|The following is a reprint from Uncle
John's Bathroom Reader Plunges Into the Universe. A while ago, we
Things That Science Fiction Got Wrong" but believe it or not,
there are many things that sci-fi got right as well. From communication
satellites to robotic pets, here are a few of the things that science
fiction nailed before they happened.
Science fiction is supposed to predict future events - and to be entirely
honest, some of us are getting impatient waiting for our own rocket cars
to the Moon, which we understood we'd have by now. Be that as it may,
here are some things dreamed up by science fiction writers that are part
of our real world.
1. Moon Visits
of science fiction writers had this one covered, but the question is:
Who got closest to the real thing first?
The best candidate is good ol' Jules
whose 1865 novel, From the Earth to the Moon, and the 1870 follow-up,
Around the Moon, nailed a lot of the minutiae of a moon visit,
including weightlessness, the basic size of the space capsule, the size
of the crew (three men), and even the concept of splashdown into the ocean
on return to Earth. In one of those fun coincidences, the fictional splashdown
in Around the Moon was just a few miles from where the actual
Apollo 8 capsule splashed down (and, interestingly enough, the
fictional launch pad was just a few miles from Cape Canaveral).
Verne was tremendously prolific, writing two novels a year for much of
his creative life and dying with quite a few novels unpublished. It's
not entirely surprising that he's credited with a number of other predictions,
including trips by balloon, helicopters, tanks, and electrical engines.
One "discovery" he's famously credited for, the submarine, is
inaccurate, since submarines existed prior to the 1870 publication of
Leagues Under the Sea.
2. Robots (and Robot Pets!)
comes from the Czech word robota, which means "drudgery";
robotnik is a word for "serf." Since today's robots
are typically found in industrial setting doing mindlessly repetitive
work, this is a strangely appropriate term.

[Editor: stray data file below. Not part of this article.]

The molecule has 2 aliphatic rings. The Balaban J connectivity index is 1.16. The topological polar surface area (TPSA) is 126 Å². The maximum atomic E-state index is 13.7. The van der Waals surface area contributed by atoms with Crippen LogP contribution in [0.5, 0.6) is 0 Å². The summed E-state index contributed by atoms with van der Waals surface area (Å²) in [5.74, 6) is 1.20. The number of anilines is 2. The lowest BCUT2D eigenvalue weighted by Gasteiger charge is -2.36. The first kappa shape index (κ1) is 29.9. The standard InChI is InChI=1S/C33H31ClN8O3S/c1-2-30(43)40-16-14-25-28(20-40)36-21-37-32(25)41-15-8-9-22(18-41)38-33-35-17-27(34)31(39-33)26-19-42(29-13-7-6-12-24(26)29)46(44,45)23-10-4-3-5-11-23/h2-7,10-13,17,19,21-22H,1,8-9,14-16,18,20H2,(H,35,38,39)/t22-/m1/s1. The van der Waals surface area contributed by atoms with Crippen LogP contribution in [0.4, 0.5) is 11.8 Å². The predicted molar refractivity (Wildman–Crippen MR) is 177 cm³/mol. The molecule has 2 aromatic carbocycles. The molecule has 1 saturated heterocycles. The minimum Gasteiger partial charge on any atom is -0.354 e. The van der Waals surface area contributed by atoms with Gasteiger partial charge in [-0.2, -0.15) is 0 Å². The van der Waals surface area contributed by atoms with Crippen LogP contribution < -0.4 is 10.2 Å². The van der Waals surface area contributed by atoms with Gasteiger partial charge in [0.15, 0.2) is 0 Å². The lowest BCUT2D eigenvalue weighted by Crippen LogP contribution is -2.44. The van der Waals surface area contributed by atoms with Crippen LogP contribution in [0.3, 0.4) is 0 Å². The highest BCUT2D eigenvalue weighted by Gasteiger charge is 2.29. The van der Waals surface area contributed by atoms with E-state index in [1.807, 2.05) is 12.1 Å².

The word "robot" was popularized in Karel Capek's 1920 play
which stood for Rossum's Universal Robots. In the play, robots were manufactured
humans who were used as cheap labor. One day they got fed up with this
and decided to have a revolution and kill all the humans, proving once
again that good help really is hard to find.
One thing people don't seem to know about Capek's "robots"
is that they're not actually mechanical - they're made out of synthetic
flesh, although that flesh was then put into a stamping mill to make the
The concept of robots as mechanical beings came later and was most famously
popularized in fiction by writer Isaac
in his Robot
It's probably not a coincidence that a humanoid robot manufactured by
Honda is called "Asimo."
pets, like the Sony Aibo robot dog, have also been a staple of science
fiction. The most famous example of this is probably Do
Androids Dream of Electric Sheep?,
novel that was the source material for the movie Blade
The main character in the book is saving up to buy a realistic electric
sheep for his lawn, so he'll be the envy of his neighbors (the movie had
none of this suburban one-upmanship going on).
Woody Allen, of all people, nailed the robot dog in 1973's Sleeper,
in which we're introduced to Rags ("Hi! I'm Rags! Woof woof!").
Allen's reaction: "Is he housebroken? Or will he be leaving little
piles of batteries all over the place?"
3. Cloning and Genetic Engineering
haven't been cloned yet (as far as we know), but sheep, cats, cow, and
rabbits have. And humans have used genetic engineering and gene therapy
to improve their bodies. In June 2002, for example, it was announced that
genetically modified cells helped to create functioning immune systems
in two "bubble boys" who were born without immune systems of